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Bentley

dog-breed-icon

Goldendoodle

dog-age-icon

Four Months

pill-rating-filledpill-rating-filledpill-rating-filledpill-rating-filledpill-rating-filled

Serious severity

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1 found helpful

pill-rating-filledpill-rating-filledpill-rating-filledpill-rating-filledpill-rating-filled

Serious severity

Has Symptoms

Nerve Damage
Eye Dilation
No Response To Pain In Front Leg
Bruised Lungs
Traumatic Brain Injury
Road Rash

Bentley jumped out of a car window about two weeks ago when we opened the window for our older dog. We were driving at around 30-35 mph at the time, and we rushed him to our nearest animal hospital. They noticed that he was going into shock (blue/grey colored gums), and was constantly crying out in pain when his right front leg was moved at the shoulder. We were referred to another hospital for neurological testing and xrays-- while they did not find any broken bones, they saw that his lungs were bruised and his brain was swelling. They were not sure if he was going to make it through the night, but we were forced to leave him overnight for oxygen treatment and constant monitoring. When we visited him the next morning, he was trying to walk around slowly, having no feeling in his right front leg, dragging it as he went. We were able to take him home that night, as he was under a lot of pain medication and anti-inflammatories to help him sleep. His right eye stayed dilated for about five days following the accident, but has since returned to normal. We were recommended by a friend to take him to go to a kind of "canine chiropractor" near us, and two of his vertebrate were found to be out of place as well as his collarbone. With a quick adjustment, he was returned back to normal, and we are hoping that the visit will help take the pressure off of his nerves in his leg. As of today, he is breathing well and is managing to walk around as well as he can without the use of his leg. Our other dog is also not wanting to play with him like he used to, so we are hoping that his leg will get better or our other dog will accept that he is injured and continue to treat him as he did when he was not injured. We are continuing treatment, and are trying to find a hydrotherapy location near us, but is there any way that laser treatment would be beneficial in treatment for his nerve damage? They do not know if his nerves are completely torn, or if they are just stretched, but is amputation certain in a situation like this?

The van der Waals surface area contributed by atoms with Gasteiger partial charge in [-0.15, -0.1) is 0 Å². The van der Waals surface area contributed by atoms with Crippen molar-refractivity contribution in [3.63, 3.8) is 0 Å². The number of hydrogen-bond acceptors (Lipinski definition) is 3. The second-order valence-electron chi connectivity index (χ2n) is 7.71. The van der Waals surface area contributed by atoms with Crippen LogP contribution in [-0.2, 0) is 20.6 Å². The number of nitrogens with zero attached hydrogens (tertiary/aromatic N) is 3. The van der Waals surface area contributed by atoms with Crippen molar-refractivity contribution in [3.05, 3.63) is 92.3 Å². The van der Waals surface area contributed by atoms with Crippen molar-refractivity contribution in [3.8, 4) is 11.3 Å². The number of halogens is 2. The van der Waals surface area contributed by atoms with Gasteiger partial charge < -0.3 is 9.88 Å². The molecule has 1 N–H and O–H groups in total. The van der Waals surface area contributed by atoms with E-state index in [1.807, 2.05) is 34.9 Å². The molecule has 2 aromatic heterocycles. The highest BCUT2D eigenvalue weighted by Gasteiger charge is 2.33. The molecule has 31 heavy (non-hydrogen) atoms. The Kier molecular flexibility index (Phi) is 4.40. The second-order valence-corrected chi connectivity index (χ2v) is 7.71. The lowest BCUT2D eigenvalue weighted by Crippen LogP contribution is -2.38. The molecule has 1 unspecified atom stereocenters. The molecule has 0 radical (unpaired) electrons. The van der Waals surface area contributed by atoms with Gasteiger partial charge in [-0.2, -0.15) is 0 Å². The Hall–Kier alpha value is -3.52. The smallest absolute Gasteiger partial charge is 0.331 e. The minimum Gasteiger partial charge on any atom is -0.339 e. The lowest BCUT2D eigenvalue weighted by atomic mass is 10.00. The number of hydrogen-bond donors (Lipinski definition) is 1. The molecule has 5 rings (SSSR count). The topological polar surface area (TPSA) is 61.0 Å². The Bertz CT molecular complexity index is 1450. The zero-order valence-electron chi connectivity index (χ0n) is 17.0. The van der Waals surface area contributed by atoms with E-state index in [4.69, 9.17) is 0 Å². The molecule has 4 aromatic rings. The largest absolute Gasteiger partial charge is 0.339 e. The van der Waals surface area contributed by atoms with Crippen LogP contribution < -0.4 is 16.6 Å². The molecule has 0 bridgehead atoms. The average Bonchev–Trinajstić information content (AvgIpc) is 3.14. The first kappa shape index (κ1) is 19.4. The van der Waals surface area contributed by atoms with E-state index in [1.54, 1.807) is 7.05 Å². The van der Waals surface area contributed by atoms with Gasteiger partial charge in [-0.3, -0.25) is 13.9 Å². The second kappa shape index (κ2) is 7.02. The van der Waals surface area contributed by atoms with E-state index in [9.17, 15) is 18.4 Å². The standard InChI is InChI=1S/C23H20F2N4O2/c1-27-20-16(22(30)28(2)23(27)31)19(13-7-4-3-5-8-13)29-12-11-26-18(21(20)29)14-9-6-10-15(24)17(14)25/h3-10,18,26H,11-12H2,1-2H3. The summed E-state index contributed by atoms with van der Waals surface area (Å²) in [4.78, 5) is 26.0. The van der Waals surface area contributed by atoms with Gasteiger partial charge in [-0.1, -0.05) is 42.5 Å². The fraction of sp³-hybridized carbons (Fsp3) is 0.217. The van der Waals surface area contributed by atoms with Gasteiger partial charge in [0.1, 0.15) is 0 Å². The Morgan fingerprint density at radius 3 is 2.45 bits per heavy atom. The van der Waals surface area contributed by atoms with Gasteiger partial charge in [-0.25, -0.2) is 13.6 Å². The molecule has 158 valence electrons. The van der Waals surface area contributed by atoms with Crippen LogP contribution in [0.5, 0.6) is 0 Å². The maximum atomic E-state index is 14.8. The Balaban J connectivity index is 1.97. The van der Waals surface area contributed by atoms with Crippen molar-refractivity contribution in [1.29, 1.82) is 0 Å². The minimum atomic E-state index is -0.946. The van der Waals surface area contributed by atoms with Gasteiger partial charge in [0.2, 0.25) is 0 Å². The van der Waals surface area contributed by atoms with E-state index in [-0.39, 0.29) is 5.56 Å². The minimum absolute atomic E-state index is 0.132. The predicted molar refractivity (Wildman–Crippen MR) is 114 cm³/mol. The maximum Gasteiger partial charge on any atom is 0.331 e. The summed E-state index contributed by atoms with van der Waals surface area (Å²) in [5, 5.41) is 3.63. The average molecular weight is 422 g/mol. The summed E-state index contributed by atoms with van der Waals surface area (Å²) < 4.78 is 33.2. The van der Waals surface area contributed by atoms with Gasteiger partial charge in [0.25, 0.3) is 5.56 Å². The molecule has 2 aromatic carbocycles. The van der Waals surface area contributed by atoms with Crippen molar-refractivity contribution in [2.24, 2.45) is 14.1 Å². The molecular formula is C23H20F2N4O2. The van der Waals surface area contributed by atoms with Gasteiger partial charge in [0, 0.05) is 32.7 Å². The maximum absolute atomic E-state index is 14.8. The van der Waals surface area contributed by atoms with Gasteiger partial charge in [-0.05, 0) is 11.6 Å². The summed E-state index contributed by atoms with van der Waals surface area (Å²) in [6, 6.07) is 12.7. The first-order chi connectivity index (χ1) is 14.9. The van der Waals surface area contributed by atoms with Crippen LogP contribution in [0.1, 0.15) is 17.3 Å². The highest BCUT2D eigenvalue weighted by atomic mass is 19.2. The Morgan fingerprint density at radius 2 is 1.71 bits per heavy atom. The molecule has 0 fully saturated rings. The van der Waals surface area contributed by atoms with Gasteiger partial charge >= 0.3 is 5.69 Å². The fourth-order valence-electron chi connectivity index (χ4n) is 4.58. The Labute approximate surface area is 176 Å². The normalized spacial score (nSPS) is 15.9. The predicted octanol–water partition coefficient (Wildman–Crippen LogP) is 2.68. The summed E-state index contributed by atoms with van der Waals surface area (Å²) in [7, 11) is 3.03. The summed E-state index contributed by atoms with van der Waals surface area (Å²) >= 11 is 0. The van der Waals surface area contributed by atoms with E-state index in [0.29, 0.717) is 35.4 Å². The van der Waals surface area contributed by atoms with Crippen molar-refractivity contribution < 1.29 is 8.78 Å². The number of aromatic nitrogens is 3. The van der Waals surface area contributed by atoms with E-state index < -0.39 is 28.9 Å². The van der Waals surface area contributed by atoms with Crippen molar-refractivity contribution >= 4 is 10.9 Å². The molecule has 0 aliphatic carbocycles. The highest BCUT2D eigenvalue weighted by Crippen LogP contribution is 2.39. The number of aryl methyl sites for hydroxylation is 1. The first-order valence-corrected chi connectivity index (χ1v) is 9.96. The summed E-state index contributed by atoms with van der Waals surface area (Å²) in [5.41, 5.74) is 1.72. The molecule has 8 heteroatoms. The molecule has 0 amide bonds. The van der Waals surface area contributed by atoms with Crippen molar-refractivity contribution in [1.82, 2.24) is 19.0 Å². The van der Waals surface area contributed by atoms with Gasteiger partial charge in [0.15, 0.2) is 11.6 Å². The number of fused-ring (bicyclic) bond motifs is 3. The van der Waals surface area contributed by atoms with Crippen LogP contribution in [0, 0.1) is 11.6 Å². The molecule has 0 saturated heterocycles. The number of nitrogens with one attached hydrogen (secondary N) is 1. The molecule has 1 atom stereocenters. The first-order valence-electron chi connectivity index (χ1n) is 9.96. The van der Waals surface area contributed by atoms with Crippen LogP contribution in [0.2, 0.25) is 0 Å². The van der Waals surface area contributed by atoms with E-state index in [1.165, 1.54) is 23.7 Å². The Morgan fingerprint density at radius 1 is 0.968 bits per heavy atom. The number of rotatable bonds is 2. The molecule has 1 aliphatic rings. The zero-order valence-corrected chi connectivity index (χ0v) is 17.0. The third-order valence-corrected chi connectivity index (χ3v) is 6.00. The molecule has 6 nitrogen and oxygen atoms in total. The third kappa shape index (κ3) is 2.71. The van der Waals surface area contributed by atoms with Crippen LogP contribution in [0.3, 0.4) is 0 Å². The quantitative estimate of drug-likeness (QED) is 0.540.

Radial Nerve Paralysis Average Cost

From 464 quotes ranging from $300 - $3,000

Average Cost

$1,500